More rooms, more variety: A hotel boom comes to Boston
Baseball, baked beans and that Boston accent: For decades, those have been the standard shorthand descriptions for outsiders when they've thought about Beantown.
Now it's time to add hotel mecca to the list.
Boston is in the midst of an unprecedented hotel boom. Over 2,200 hotel rooms have been added in the past year, with over 2,700 additional rooms confirmed to open by 2021 and an additional 5,600 rooms either approved or in the planning phases. That translates to over a 10% increase in the area's collective hotel supply, according to Pinnacle Advisory Group.
Though luxury properties like the Encore Boston Harbor and Four Seasons Hotel One Dalton have dominated headlines, there are new hotels for all types of travelers (including points hounds). Marriott's opened six properties in the area since 2018: two AC Hotels (one in the South End and the other in Brookline), the Courtyard by Marriott Boston Downtown/North Station, The Row (part of the Autograph Collection), the Residence Inn Roxbury and the Moxy Boston Downtown. Hyatt fields the Hyatt Centric Faneuil Hall Boston and a Hyatt Place that's slated to open in the South End in 2020. IHG opened a new Holiday Inn by Logan Airport (BOS), and Hilton has a hotel complex under construction in the Seaport District, which will house a Hampton Inn and Homewood Suites. There are also several new, more-affordable modular hotels that aren't a part of the major chains, like the citizenM Boston North Station and Yotel Boston, as well a number of independent boutiques like The Whitney Hotel.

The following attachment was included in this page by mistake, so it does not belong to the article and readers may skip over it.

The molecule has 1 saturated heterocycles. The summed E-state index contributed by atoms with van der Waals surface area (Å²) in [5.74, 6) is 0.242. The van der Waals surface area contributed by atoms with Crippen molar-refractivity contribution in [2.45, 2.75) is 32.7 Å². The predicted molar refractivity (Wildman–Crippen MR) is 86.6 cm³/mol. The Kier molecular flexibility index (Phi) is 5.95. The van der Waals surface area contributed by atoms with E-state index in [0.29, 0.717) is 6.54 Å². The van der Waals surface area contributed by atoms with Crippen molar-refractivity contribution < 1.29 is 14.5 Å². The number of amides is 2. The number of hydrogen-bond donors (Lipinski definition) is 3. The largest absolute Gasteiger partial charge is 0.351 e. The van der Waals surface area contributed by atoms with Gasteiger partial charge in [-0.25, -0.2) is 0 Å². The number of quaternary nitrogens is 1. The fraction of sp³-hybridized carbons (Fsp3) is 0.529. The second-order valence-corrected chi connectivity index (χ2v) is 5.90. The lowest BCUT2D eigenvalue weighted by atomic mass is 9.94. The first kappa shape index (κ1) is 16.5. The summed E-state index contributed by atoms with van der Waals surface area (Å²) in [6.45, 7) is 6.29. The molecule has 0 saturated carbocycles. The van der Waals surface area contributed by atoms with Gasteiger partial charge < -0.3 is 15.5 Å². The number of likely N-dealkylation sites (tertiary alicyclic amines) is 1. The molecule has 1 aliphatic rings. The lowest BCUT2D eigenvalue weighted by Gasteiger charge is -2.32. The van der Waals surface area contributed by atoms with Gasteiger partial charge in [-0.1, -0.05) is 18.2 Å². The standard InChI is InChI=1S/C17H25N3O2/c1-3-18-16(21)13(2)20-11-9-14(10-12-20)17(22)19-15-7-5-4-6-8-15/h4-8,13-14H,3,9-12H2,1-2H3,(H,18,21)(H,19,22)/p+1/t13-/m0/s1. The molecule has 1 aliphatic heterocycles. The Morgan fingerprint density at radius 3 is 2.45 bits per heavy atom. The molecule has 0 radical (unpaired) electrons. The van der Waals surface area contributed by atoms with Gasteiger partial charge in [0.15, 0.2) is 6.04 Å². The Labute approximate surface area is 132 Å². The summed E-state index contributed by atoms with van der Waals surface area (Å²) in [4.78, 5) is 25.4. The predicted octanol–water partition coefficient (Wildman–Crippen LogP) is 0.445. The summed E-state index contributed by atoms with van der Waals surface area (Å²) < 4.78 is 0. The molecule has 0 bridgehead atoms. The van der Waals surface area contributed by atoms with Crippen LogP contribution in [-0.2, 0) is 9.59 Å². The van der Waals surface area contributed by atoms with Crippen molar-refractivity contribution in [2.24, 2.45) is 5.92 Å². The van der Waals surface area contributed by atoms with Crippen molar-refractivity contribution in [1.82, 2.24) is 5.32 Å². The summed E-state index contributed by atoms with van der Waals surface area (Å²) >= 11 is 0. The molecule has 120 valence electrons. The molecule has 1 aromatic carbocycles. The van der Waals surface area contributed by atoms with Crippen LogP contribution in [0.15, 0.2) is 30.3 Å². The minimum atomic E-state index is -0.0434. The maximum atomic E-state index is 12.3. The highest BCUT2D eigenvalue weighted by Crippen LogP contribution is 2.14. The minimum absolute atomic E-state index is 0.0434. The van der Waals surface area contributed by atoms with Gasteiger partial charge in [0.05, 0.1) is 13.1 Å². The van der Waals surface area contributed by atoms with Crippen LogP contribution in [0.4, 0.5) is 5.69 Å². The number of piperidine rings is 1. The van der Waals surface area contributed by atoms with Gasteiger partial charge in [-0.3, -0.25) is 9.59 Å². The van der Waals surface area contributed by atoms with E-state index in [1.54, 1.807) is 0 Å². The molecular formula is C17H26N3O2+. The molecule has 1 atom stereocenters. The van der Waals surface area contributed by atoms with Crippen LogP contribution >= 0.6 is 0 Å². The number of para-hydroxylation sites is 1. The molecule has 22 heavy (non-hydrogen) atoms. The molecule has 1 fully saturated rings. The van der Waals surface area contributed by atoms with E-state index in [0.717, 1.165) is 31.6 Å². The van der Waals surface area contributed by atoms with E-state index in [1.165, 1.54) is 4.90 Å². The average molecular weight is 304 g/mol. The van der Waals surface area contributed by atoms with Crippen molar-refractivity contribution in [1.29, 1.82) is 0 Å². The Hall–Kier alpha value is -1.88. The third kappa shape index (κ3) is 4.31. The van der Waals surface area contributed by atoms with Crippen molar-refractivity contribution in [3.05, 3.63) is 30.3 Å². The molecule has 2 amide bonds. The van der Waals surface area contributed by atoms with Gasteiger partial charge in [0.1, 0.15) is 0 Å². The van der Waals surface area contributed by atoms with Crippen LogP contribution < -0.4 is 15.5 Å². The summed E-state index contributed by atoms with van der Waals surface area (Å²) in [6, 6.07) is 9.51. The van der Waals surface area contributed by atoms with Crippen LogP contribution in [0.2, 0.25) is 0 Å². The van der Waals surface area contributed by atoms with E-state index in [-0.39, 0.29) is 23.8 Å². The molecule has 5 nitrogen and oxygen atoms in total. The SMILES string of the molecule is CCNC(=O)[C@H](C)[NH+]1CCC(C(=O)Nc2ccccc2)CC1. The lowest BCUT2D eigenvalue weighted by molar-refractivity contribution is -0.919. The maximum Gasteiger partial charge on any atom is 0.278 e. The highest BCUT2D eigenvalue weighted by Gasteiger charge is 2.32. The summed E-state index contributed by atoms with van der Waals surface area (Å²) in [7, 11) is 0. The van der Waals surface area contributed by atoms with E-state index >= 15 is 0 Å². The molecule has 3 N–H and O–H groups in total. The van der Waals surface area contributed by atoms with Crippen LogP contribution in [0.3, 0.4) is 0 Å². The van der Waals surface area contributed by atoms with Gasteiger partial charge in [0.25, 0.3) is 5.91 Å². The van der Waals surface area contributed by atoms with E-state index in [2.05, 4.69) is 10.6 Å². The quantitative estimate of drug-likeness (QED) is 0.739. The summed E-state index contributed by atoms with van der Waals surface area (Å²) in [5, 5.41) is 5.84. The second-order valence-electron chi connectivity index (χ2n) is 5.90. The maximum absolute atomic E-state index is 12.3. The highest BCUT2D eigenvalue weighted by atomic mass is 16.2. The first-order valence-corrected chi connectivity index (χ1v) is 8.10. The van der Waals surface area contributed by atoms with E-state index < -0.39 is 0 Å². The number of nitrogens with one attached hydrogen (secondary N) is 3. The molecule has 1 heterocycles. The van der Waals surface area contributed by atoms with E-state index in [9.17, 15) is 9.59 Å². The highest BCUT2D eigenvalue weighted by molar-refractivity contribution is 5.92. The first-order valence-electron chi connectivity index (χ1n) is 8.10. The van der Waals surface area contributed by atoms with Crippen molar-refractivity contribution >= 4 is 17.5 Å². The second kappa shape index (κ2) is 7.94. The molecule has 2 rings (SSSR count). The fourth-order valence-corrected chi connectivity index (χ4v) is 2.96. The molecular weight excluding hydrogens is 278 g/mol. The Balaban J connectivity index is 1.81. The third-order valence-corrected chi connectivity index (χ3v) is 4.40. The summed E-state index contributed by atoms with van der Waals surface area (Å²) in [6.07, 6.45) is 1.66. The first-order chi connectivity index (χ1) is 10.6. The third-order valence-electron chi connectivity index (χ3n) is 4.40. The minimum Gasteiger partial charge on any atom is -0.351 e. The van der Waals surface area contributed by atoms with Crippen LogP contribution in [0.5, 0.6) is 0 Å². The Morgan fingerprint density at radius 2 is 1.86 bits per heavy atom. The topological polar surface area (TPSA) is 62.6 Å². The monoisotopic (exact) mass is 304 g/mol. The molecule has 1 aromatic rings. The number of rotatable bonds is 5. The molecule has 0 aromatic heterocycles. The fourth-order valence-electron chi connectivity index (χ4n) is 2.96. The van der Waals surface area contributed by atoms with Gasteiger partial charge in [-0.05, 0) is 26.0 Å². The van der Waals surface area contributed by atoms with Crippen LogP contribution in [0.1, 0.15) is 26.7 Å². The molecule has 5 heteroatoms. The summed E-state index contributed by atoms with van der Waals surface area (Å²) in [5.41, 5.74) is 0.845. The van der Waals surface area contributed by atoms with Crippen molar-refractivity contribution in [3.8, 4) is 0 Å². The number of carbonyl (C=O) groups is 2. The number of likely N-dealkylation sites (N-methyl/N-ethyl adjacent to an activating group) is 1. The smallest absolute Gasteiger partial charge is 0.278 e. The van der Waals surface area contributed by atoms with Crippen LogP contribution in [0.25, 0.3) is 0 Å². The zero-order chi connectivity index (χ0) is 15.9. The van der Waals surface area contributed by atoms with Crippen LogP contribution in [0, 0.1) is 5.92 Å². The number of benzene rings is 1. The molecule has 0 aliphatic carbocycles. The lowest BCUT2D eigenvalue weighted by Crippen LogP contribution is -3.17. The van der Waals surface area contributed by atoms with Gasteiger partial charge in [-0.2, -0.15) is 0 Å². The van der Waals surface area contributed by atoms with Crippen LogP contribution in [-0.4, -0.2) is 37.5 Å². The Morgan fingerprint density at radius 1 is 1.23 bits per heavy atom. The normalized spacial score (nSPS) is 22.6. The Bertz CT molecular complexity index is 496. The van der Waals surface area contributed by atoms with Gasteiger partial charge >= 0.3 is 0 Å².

The Omni Boston Hotel at the Seaport and Raffles Boston Back Bay are on deck to open in 2021. Raffles, which is known best for its opulent Singapore hotel, currently has just 14 properties worldwide, and this will be the first one in the North American market. Remember the new Four Seasons Hotel One Dalton? That's Boston's second Four Seasons, putting Boston on an exclusive list of just 10 cities around the world to have more than one Four Seasons property.
And aside from new constructions, a number of Boston icons such as the Taj and Langham are undergoing extensive renovations. The list goes on and on.
So why the sudden surge? Boston's always been a popular travel destination because of its major historic sights, sporting events, musical venues, delicious cuisine and more. Attractions like Fenway Park, the Freedom Trail and Museum of Fine Arts have been around for over 100 years. The region has also long had a generally stable economy rooted in health care, technology and higher education. Growth in these sectors have fueled rising room rates.
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Furthermore, Boston Logan International Airport has seen massive growth in recent years, helping the contract side of business and boosting the city's international profile. The airport currently offers nonstop service to nearly 60 international destinations, including emerging markets across the Middle East and Asia, and will continue getting new routes in the coming months. More international flights into Logan mean more airline crews requiring downtown lodging. Contract demand now makes up approximately 5% of the market’s total demand, according to Pinnacle Advisory Group.
Boston's Seaport District also underwent massive redevelopment efforts in recent years, and has stimulated significant economic growth. With the opening of the Boston Convention and Exhibition Center there, it's becoming a more popular convention destination. Several major companies are also significantly expanding their presence in the seaport, including Amazon, which is opening a 430,000-square-foot office, and General Electric, which is moving its global headquarters there.
It's the combination of factors like these that have driven this newfound demand for Boston hotels, but the bottom line for travelers is that they're likely the ones to reap the benefits. Right now, room rates at midscale Boston hotels can easily hit $300 or more per night during popular seasons, but Pinnacle Advisory Group expects the area's average hotel occupancy rate to drop slightly as the flood of new rooms hits. Hopefully, we'll see lower nightly rates moving forward.
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